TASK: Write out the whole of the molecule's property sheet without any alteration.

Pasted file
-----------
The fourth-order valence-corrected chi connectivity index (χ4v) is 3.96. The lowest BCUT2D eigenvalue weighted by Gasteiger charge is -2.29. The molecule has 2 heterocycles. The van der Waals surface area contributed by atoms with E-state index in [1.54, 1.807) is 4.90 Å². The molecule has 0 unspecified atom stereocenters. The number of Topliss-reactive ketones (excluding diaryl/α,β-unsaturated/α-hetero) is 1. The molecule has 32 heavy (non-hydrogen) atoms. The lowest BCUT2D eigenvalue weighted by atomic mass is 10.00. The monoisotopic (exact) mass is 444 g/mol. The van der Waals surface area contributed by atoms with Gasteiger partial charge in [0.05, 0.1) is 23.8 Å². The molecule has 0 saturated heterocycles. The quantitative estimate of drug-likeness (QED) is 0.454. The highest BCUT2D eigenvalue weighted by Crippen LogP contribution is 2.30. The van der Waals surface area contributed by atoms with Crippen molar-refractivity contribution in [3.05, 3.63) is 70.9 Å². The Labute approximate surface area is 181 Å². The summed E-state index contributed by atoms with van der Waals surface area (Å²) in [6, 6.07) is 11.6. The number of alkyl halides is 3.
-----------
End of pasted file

The fourth-order valence-corrected chi connectivity index (χ4v) is 3.96. The lowest BCUT2D eigenvalue weighted by Gasteiger charge is -2.29. The molecule has 2 heterocycles. The van der Waals surface area contributed by atoms with E-state index in [1.54, 1.807) is 4.90 Å². The molecule has 0 unspecified atom stereocenters. The number of Topliss-reactive ketones (excluding diaryl/α,β-unsaturated/α-hetero) is 1. The molecule has 32 heavy (non-hydrogen) atoms. The lowest BCUT2D eigenvalue weighted by atomic mass is 10.00. The monoisotopic (exact) mass is 444 g/mol. The van der Waals surface area contributed by atoms with Gasteiger partial charge in [0.05, 0.1) is 23.8 Å². The molecule has 0 saturated heterocycles. The quantitative estimate of drug-likeness (QED) is 0.454. The highest BCUT2D eigenvalue weighted by Crippen LogP contribution is 2.30. The van der Waals surface area contributed by atoms with Crippen molar-refractivity contribution in [3.05, 3.63) is 70.9 Å². The Labute approximate surface area is 181 Å². The summed E-state index contributed by atoms with van der Waals surface area (Å²) in [6, 6.07) is 11.6. The number of alkyl halides is 3.